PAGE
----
Currently, one of the most discussed topics is the UK referendum regarding a possible exit from the European Union. On the most recent episode of ARD’s business programme Plusminus, the segment “Goodbye Great Britain? – Where the Germans profit from a Brexit” explored the possible effects of a Brexit for the Financial Centre Frankfurt.
“We do not wish for a Brexit to occur. It would be terrible for Germany, Europe and Great Britain. However, should it come to pass, it would be a clear opportunity for the Financial Centre Frankfurt”, explained Hubertus Väth, Managing Director of Frankfurt Main Finance during the broadcast.
The broadcast continued to illuminate certain criteria which already make the Financial Centre Frankfurt an optimal location. Taking in the imposing tower of the European Central Bank headquarters, it is clear that Frankfurt is not just Germany’s most important Financial Centre, but also one of Europe’s. Several other institutions with their headquarters in Frankfurt, like the European Insurance and Occupational Pensions Authority and the European Systemic Risk Board, also lend to the Mainmetropolis’s clout as a Financial Centre. The financial decisions made in Frankfurt resonate across the continent.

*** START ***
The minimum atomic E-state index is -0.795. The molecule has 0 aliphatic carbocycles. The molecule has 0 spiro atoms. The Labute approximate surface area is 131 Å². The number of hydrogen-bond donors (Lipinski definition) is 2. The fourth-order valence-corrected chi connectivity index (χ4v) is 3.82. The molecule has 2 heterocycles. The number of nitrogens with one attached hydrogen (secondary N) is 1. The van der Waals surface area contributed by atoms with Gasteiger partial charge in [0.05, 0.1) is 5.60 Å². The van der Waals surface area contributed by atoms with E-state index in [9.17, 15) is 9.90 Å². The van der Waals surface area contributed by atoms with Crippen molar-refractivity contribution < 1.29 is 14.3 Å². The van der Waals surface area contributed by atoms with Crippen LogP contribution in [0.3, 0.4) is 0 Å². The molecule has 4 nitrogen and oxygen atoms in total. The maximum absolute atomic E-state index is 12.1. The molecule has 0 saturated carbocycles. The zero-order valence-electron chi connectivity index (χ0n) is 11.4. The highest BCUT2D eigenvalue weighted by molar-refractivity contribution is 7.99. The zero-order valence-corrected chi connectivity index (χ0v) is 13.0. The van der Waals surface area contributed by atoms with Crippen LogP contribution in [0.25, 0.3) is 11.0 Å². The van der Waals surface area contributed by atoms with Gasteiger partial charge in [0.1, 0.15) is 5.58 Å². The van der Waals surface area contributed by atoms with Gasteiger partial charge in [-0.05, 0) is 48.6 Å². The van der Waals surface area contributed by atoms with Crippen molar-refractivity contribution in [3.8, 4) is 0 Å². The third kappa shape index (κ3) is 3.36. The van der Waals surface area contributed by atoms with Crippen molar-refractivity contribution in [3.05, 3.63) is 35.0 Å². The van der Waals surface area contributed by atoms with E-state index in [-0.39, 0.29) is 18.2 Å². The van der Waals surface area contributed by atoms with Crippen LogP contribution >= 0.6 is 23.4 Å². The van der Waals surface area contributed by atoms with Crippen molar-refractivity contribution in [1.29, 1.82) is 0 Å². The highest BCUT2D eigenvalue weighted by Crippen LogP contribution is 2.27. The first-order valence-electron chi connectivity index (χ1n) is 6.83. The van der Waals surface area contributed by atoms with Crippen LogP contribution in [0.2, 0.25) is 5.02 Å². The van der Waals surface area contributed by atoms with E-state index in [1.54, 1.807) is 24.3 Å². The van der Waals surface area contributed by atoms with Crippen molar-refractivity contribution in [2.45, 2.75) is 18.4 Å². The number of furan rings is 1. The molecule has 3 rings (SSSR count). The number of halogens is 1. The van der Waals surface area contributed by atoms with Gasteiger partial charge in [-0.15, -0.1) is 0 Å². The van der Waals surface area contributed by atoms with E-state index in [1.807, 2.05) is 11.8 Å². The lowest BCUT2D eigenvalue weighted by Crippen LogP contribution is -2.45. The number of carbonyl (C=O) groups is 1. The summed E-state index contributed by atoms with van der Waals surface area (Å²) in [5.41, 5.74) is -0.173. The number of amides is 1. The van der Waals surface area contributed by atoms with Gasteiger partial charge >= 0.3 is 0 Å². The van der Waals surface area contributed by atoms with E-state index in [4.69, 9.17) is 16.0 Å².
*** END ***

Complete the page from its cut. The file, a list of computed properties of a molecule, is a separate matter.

In addition to its institutional prominence, Frankfurt’s superior infrastructure offers a competitive advantage not enjoyed by all other cities. Frankfurt boasts dependable, fully integrated exchange trading systems and is the technological leader in payment transactions. Furthermore, Frankfurt is considered the world’s largest data exchange point, with peak rates of 5.1 Terabytes per second. This is essential for practitioners in the financial sector who require lightning fast and reliable connections for data transfers and transactions.
The Main Metropolis offers additional decisive advantages, like the availability of affordable office space, a deep field of service providers, top academic institutions and one of Europe’s best-connected transportation networks. Short and sweet – Frankfurt is ready to roll.